Emails must be personal, attention-grabbing, short, pleasing to the eye, and readable on any screen. Many such features have become integral parts of email marketing services to help ensure that emails live up to these standards. One example is email inbox preview—a time-saving feature that allows users to preview email templates in over a hundred different mobile, Web, and desktop inbox versions.
De-materialization is as much a social development as it is technological. More and more people are spending money on intangibles, on experiences. Owning stuff is no longer the only measure.
Creating and sharing content—and getting feedback in the form of likes, shares, and comments—have become an integral part of people's lives. Email marketing can take advantage of this thirst for engagement.
5. De-creativity: Include the geeks
"Geeks are the next creatives," says Alemsah Ozturk, chief happiness officer and founder of 41? 29! in Turkey.
Now, we all are at the mercy of the geeks, the masters of code. Increasingly, the contributions of geeks make you, me, and all our clients say, "Wow!"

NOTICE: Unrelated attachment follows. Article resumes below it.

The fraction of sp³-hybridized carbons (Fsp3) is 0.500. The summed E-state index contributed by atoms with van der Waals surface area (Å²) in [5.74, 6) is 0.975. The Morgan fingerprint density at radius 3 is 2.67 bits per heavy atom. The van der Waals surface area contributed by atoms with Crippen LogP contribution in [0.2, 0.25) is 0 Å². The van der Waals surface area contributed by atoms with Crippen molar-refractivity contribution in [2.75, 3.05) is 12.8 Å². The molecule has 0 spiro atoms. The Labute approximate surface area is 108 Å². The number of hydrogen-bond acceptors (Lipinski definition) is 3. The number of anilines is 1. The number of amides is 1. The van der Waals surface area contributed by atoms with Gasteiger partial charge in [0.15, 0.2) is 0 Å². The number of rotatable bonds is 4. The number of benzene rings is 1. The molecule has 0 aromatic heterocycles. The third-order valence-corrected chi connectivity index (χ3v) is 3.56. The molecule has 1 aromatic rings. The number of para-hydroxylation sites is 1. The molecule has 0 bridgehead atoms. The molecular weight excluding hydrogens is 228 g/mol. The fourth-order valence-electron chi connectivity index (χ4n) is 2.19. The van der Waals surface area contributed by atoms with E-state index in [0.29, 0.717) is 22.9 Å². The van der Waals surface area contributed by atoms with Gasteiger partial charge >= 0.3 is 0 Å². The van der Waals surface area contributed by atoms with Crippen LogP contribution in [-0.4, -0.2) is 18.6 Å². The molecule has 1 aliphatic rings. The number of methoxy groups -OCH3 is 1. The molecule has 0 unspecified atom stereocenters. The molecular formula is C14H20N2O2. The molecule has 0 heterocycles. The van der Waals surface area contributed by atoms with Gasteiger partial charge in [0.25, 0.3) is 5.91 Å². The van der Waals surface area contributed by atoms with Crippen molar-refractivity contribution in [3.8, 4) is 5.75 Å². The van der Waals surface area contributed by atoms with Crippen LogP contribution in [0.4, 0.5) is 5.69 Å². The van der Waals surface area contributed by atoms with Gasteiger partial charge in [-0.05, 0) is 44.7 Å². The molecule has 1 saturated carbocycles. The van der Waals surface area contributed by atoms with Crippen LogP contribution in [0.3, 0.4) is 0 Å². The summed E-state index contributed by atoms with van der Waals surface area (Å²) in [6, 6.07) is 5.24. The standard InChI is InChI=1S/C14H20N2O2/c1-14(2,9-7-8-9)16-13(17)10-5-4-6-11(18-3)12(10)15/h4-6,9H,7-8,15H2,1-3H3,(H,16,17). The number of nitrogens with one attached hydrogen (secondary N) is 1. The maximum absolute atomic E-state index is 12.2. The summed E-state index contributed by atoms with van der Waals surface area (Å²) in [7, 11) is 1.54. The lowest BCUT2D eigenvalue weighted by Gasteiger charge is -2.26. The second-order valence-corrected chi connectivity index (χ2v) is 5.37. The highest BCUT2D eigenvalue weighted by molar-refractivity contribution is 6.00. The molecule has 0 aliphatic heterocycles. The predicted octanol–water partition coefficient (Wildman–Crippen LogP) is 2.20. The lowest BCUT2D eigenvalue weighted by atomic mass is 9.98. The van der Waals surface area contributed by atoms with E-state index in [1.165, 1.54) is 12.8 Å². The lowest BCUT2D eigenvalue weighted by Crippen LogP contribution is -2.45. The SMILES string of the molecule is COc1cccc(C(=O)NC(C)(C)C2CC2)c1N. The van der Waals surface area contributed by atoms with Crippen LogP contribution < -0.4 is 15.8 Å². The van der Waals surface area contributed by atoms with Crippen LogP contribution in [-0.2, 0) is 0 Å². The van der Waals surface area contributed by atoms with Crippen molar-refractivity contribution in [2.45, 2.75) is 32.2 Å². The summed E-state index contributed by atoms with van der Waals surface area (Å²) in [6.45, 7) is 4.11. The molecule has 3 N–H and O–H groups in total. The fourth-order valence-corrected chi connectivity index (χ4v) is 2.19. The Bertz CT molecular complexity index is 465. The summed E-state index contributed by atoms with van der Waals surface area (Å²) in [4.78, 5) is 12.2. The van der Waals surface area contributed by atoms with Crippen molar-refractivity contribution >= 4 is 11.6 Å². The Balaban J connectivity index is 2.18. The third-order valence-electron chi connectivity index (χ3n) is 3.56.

So, include geeks in your search for new ways of presenting your emails and engaging your clients. Geeks can turn new email marketing trends into your standard business practice.
I can only agree with Rafa Fortis, who says, "Boring life—boring portfolio." To generate inspired content, designs, or creative solutions both old and new, creatives need to be constantly exposed to the unconventional and the exciting.
New experiences will shift perspectives and inspire creatives' workdays and portfolios.
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Technological acceleration is changing the landscape in which email marketing operates. Given the growing competition for people's attention, marketers must keep up with the D forces that are transforming the ways in which we speak to audiences and manage business resources—human, technological, and monetary.